The hotel key card may be a signifier of modern advancement and convenience, but we can’t help longing for the old-world charm that some grand European hotels still uphold: a good old-fashioned key. This was the starting point behind our ideal room key – a design opportunity waiting to be seized.
New York-based designer Karl Zahn was our collaborator of choice, known for the imaginative and characterful spin he brings to both functional and decorative objects. Zahn regularly uses natural materials and zoomorphic tropes. A collection of beech storage boxes he designed for Areaware in 2012 took the form of a menagerie of animals and continues to delight.
‘One of the things I noticed after hearing the responses of people who use the boxes is that the product has become more than just a sculpture or a box. Simply by making it into the shape of an animal, and putting eyes and legs on a piece, you start to build a relationship with the user,’ reflects Zahn.
He instantly gravitated to the idea of creating naïve animal shapes for our room keys. ‘In the case of a hotel key, something that someone would need to take care of and not lose, this relationship comes in handy.’
He envisions his designs being held by the hotel’s front desk, and handed to guests only should their own keys be misplaced. ‘When you’ve locked yourself out and you’re only wearing a towel, the hotel desk key is there to save you. But it only works if you return the key for the next person.’ He adds, ‘Part of making people relate to something is that you run the risk of a person taking it. I wanted to address the need for group cooperation to maintain the desk key collection – a way that wasn’t a financial hit or a long anchor chain – thus the use of the herd [idea]. Hopefully that would be enough of a deterrent to would-be thieves. You’d be stealing a mother or father or child away from its family....’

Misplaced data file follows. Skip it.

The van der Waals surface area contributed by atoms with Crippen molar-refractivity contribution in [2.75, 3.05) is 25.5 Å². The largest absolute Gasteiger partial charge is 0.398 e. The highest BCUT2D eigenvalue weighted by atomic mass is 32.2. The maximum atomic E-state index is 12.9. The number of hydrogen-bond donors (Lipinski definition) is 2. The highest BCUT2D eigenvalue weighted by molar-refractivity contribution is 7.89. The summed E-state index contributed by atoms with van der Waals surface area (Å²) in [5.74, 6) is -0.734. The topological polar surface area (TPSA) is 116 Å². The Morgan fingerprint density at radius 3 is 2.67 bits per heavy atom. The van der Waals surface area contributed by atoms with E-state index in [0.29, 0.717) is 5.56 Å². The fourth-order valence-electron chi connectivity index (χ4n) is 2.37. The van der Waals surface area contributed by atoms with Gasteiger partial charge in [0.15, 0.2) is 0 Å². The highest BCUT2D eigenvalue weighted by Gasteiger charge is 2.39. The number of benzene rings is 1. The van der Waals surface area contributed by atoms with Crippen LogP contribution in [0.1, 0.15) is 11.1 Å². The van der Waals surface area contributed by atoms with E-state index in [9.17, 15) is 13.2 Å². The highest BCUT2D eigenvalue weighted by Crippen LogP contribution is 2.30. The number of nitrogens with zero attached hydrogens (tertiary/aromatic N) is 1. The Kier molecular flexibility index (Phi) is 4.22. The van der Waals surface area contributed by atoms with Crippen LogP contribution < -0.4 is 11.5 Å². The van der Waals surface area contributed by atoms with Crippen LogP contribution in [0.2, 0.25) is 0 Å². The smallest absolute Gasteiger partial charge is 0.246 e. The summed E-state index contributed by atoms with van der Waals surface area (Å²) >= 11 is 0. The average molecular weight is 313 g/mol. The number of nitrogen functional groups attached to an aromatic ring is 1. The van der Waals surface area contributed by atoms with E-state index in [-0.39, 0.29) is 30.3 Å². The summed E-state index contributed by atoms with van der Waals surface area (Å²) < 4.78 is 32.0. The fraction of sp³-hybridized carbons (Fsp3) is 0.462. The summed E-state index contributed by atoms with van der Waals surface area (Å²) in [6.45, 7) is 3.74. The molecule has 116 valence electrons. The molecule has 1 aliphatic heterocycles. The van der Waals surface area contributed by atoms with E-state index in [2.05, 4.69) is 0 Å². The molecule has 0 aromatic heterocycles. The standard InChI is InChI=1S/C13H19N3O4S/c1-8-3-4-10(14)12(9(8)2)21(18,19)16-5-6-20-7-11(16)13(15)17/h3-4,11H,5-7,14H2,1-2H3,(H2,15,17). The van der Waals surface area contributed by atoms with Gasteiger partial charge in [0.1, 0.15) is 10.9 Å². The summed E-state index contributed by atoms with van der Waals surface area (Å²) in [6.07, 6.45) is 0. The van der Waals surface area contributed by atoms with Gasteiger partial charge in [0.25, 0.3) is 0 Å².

Animal choices were swiftly whittled down to two forms, a gazelle and an alligator, which were relatively straightforward to realise, and articulated a circle of life in the African wild. ‘We chose [them] because they were natural enemies and [envisioned them displayed] in a prey/predator attack scene,’ says Carl Sorenson, co-founder of hardware manufacturer The Nanz Company, which undertook the production of the keys.
Zahn adds, ‘The jagged edge of key teeth lent itself to [the gazelle’s] serrated horn and the alligator teeth.’ Keen to rely on the traditional methods of making simple, sheet-metal keys, Zahn worked with Nanz to fine-tune production. The gazelles have two halves, so they are able to stand, while the alligator features a corrugated back. With the full force of Nanz’s 50,000 sq ft factory in Long Island City, New York, behind the project, any challenges were overcome. ‘We created manufacturing drawings, designed the tooling, fabricated the parts, finished and assembled the animals in less than two weeks,’ says Sorenson. ‘The project employed waterjet technology and a hydraulic 20-ton press.’
Although the examples in this issue demonstrate creative licence for the purposes of the Handmade exhibition (‘We oversized them for effect,’ says Sorenson), the keys are fully functional. ‘They [just] need to be cut for a specific lock,’ says Zahn.
As originally featured in the August 2016 issue of Wallpaper* (W*209)